How to bootstrap your company’s social business efforts

More and more companies want to take advantage of new social tools and practices.

But where do you start?

The good news is that many companies have already started. And they’re sharing their experiences at conferences like Enterprise 2.0 this past week. Yet I was struck by how many companies measured success by the number of users and activity on their platforms.

That seemed wrong.

Now, getting 10,000+ people to use a platform is pretty impressive. And conference speakers told compelling stories of employees sharing and connecting in new ways. But I couldn’t identify the problem they were solving. Or the business value they created.

So here instead is a different approach. It focuses first on addressing basic problems using simple methods. Then it builds on those solutions, engaging more people and further changing how they work.

Start with internal Communities of Practice

One of the most basic problems you could address at your firm is to help people get better at their jobs.

And, for almost any role, communities of practice can help you do just that. Whether you’re a salesperson, a claims adjuster, or a client service rep, there’s an innate value in sharing what’s working and not working. And that value increases when it’s focused on measurably improving the effectiveness of a given role – e.g., by having the people who do the work actually shape the work.

As a way to get started, implementing communities of practice has 3 other benefits:

  • They’re practical. They let you demonstrate how a social way of working can have clear, measurable results in ways anyone can understand.
  • They’re simple. Changing how employees work is easier to implement (in terms of legal and compliance issues) than changing how you engage with customers.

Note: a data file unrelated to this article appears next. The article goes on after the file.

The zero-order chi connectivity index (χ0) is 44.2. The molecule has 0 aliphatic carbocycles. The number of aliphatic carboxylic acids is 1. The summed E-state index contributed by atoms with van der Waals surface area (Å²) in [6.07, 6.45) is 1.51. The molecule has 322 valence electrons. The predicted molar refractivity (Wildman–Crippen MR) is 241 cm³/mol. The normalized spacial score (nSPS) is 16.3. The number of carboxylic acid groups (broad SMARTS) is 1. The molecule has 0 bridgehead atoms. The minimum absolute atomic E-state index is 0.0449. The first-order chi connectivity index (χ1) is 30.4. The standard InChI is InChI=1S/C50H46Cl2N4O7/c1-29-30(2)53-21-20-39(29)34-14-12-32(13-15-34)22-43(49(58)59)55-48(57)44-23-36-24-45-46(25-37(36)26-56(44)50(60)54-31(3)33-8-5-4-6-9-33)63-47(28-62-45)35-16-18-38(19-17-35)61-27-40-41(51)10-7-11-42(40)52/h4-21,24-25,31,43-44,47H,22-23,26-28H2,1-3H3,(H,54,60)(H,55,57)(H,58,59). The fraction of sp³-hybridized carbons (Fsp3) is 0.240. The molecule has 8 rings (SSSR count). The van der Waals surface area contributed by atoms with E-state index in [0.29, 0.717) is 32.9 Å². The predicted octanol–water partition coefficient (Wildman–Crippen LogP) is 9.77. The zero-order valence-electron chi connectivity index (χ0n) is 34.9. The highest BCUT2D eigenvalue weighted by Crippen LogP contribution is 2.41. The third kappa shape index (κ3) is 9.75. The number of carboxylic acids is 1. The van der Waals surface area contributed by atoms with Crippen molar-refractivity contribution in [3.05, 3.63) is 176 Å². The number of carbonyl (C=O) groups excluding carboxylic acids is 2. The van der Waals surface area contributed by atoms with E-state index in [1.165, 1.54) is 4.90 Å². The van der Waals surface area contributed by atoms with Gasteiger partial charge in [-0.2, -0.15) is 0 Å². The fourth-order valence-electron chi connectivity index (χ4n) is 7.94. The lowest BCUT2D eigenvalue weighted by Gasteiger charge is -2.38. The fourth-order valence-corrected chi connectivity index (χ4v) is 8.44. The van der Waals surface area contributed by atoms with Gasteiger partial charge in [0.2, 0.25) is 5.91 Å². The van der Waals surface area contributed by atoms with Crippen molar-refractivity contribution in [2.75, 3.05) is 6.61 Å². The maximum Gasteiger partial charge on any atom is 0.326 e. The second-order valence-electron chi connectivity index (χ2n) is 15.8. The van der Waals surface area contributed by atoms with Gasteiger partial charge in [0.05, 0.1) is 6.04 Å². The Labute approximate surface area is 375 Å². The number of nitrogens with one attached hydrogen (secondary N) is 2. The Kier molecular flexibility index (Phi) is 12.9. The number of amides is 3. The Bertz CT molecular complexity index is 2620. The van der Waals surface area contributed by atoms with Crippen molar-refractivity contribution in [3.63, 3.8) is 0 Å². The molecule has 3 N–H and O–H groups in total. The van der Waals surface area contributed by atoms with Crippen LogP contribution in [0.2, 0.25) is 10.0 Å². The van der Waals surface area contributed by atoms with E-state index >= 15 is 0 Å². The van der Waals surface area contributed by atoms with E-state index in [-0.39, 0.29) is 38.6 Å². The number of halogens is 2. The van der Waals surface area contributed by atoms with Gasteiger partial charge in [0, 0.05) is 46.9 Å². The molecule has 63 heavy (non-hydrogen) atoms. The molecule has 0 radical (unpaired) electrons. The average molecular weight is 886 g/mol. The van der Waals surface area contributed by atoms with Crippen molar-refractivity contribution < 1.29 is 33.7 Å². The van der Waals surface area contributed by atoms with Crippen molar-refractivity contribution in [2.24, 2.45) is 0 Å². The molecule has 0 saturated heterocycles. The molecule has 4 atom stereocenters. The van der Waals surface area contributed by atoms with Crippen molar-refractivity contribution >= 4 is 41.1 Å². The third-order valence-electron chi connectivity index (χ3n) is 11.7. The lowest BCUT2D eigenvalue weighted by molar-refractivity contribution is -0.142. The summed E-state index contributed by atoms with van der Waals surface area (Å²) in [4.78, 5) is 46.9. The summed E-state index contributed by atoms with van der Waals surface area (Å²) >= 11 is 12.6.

• You can get help. Because people have been working on building communities for a long time, there are plenty of excellent resources to help you.

Connect businesses with a Social Media Council

Many different groups at your firm are already considering social media projects – either to connect employees or to engage customers. But these kinds of projects are so new that there’s often very little structure in place to help them.  

So businesses have to do a lot on their own. They have to understand legal, data security, data privacy, and HR issues; navigate compliance processes (where they exist); find suitable technology.

You can address these difficulties by creating an internal council, comprised of social media practitioners from across the firm. Simply sharing what’s working or not working – and who’s doing what – can save businesses and control functions months of frustration.

More importantly, the group can now act as a collective and shape shared services – e.g., social media monitoring or new approval processes – that can help them implement their projects.

Concentrate your expertise into a Center of Excellence

If you build communities and a social media council, they’ll need help and on-going expert advice to get things done.

You may already have social business experts spread across your firm, doing other jobs. By bringing experts together into a formal center of excellence (typically only 2 to 6 people), you’ll make it easier for businesses to know where to go.

You also make it easier to bring together knowledge on internal best practices. To learn from other companies by participating in groups like the Social Business Council. To design the shared services your firm will need to further change the work across more of the firm.

Build a tribe to scale what you’re doing

As you implement projects – even a few – you’ll quickly run out of resources.